Let’s all celebrate and have a good time.

I spent most of the Canada Day long weekend at a beach, and a bbq, riding my motorbike, paddling on the lake, enjoying friends, family and good times. I loved it.

I hope all my fellow Canadians had fun, and best wishes to our American neighbors, shooting off 4th of July fireworks. Everyone around the world, come on!

This week’s tip is on the importance of taking breaks, playing, and having fun.

Yvonne



A reminder to have fun.

We’re engaged with these tips because we’re striving for a fulfilled life, reaching our goals, and living to our potential. That’s a lot of hard work! For those of us who are taking it very seriously, here’s a reminder to take breaks, celebrate, play, laugh and have some fun.

Working too hard, or intensely for too long will throw us off balance and have negative effects. As an athlete knows, recovery time has immense benefits. It enables us to think in a non-linear, free-flowing, divergent manner.

Creativity happens in a rested mind. That’s why we often get great ideas in the middle of the night, or during our morning shower. When we get stuck focusing on one way of thinking, we need a distraction.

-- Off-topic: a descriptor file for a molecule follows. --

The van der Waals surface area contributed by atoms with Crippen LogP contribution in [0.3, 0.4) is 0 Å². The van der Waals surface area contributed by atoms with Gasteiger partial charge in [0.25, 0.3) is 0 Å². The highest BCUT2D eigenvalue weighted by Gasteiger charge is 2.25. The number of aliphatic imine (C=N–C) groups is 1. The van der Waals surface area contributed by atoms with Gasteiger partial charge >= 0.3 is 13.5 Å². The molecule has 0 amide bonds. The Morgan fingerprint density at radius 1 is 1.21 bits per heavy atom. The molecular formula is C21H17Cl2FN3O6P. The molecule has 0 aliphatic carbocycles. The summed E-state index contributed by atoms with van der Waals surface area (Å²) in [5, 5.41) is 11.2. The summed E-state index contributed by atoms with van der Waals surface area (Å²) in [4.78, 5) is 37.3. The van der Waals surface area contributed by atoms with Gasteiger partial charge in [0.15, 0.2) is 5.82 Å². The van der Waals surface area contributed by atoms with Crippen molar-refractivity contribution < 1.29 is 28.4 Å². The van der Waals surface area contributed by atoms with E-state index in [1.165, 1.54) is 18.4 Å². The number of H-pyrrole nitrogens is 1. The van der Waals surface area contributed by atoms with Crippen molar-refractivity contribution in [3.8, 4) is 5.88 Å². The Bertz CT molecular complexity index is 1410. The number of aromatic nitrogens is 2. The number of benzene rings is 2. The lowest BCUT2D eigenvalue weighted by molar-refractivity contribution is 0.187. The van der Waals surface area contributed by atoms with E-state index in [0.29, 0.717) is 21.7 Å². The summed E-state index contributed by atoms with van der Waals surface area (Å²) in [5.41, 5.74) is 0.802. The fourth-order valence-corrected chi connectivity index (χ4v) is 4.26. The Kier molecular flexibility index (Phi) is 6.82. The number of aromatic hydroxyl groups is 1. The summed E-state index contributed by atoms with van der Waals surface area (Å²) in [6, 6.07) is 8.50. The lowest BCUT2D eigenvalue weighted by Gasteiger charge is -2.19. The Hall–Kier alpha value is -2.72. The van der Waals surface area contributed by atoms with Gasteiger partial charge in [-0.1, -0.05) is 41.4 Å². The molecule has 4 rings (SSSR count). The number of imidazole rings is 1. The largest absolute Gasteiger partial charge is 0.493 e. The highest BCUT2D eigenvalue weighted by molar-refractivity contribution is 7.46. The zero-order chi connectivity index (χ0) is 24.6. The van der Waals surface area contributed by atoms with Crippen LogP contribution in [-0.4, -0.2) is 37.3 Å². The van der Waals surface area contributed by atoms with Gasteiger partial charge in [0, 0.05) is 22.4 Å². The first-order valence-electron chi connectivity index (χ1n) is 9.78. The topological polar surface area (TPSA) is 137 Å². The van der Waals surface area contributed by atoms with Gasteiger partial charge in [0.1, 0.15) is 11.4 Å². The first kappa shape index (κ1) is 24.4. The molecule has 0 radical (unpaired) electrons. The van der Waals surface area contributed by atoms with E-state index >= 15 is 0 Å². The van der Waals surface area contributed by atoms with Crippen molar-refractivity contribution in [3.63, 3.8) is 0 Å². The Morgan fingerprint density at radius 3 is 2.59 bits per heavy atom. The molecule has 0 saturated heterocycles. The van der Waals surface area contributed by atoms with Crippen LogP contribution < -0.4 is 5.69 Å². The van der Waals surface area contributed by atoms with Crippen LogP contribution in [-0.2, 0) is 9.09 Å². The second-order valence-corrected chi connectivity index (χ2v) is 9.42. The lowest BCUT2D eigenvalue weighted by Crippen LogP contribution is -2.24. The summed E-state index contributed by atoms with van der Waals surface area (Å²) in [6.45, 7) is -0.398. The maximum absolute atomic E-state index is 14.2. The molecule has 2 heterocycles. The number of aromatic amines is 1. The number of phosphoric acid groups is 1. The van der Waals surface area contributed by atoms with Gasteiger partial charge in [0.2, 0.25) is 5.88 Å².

Humour and fun are fantastic diversions; they break tension, put our minds at ease, reduce stress, connect us with others, help to make life enjoyable, and are essential for good mental health.

Laughter may even reduce physical pain, by producing endorphins, enhancing respiration and circulation, and improving our immune system. As nineteenth-century humorist Josh Billings said, “There ain’t much fun in medicine, but there’s a heck of a lot of medicine in fun.”

Take action: Watching a funny movie or going to a comedy club are great, but looking for ways to personally let go, takes more creativity. Try anything out of character for you: wear a T-shirt with a funny saying, do a funny dance in public, have a random conversation with a stranger, try a harmless prank, and definitely learn to tell a good joke.

:: Inspired by Hal Urban’s book, Life’s Greatest Lessons: 20 Things that Matter.